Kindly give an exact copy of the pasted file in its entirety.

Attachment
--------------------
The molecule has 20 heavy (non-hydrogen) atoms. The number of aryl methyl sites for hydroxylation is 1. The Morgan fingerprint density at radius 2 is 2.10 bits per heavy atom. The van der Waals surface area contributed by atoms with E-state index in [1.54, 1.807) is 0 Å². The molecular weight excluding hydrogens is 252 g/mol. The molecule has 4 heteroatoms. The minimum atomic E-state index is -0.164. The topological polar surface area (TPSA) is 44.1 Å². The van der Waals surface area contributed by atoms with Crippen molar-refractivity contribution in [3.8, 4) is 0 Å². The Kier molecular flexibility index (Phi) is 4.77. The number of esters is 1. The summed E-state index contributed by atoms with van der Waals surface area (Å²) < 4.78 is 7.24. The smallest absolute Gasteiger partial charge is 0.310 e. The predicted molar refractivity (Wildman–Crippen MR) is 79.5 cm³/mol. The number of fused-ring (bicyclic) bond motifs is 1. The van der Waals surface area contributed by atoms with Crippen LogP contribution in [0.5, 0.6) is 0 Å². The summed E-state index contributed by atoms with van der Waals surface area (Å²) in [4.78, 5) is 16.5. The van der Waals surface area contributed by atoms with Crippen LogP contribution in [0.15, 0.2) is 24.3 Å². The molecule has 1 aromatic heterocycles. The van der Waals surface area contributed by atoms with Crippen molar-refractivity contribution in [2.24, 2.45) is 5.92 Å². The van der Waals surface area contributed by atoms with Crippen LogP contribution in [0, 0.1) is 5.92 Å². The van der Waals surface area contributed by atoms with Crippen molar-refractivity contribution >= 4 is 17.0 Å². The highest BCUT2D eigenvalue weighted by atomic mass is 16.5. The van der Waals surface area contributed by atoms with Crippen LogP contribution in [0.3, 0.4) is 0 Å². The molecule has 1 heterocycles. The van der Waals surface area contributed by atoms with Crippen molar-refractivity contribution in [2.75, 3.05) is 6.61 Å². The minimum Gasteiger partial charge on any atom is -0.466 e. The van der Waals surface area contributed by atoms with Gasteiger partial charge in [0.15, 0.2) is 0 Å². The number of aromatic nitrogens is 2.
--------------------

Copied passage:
The molecule has 20 heavy (non-hydrogen) atoms. The number of aryl methyl sites for hydroxylation is 1. The Morgan fingerprint density at radius 2 is 2.10 bits per heavy atom. The van der Waals surface area contributed by atoms with E-state index in [1.54, 1.807) is 0 Å². The molecular weight excluding hydrogens is 252 g/mol. The molecule has 4 heteroatoms. The minimum atomic E-state index is -0.164. The topological polar surface area (TPSA) is 44.1 Å². The van der Waals surface area contributed by atoms with Crippen molar-refractivity contribution in [3.8, 4) is 0 Å². The Kier molecular flexibility index (Phi) is 4.77. The number of esters is 1. The summed E-state index contributed by atoms with van der Waals surface area (Å²) < 4.78 is 7.24. The smallest absolute Gasteiger partial charge is 0.310 e. The predicted molar refractivity (Wildman–Crippen MR) is 79.5 cm³/mol. The number of fused-ring (bicyclic) bond motifs is 1. The van der Waals surface area contributed by atoms with Crippen LogP contribution in [0.5, 0.6) is 0 Å². The summed E-state index contributed by atoms with van der Waals surface area (Å²) in [4.78, 5) is 16.5. The van der Waals surface area contributed by atoms with Crippen LogP contribution in [0.15, 0.2) is 24.3 Å². The molecule has 1 aromatic heterocycles. The van der Waals surface area contributed by atoms with Crippen molar-refractivity contribution in [2.24, 2.45) is 5.92 Å². The van der Waals surface area contributed by atoms with Crippen LogP contribution in [0, 0.1) is 5.92 Å². The van der Waals surface area contributed by atoms with Crippen molar-refractivity contribution >= 4 is 17.0 Å². The highest BCUT2D eigenvalue weighted by atomic mass is 16.5. The van der Waals surface area contributed by atoms with Crippen LogP contribution in [0.3, 0.4) is 0 Å². The molecule has 1 heterocycles. The van der Waals surface area contributed by atoms with Crippen molar-refractivity contribution in [2.75, 3.05) is 6.61 Å². The minimum Gasteiger partial charge on any atom is -0.466 e. The van der Waals surface area contributed by atoms with Gasteiger partial charge in [0.15, 0.2) is 0 Å². The number of aromatic nitrogens is 2.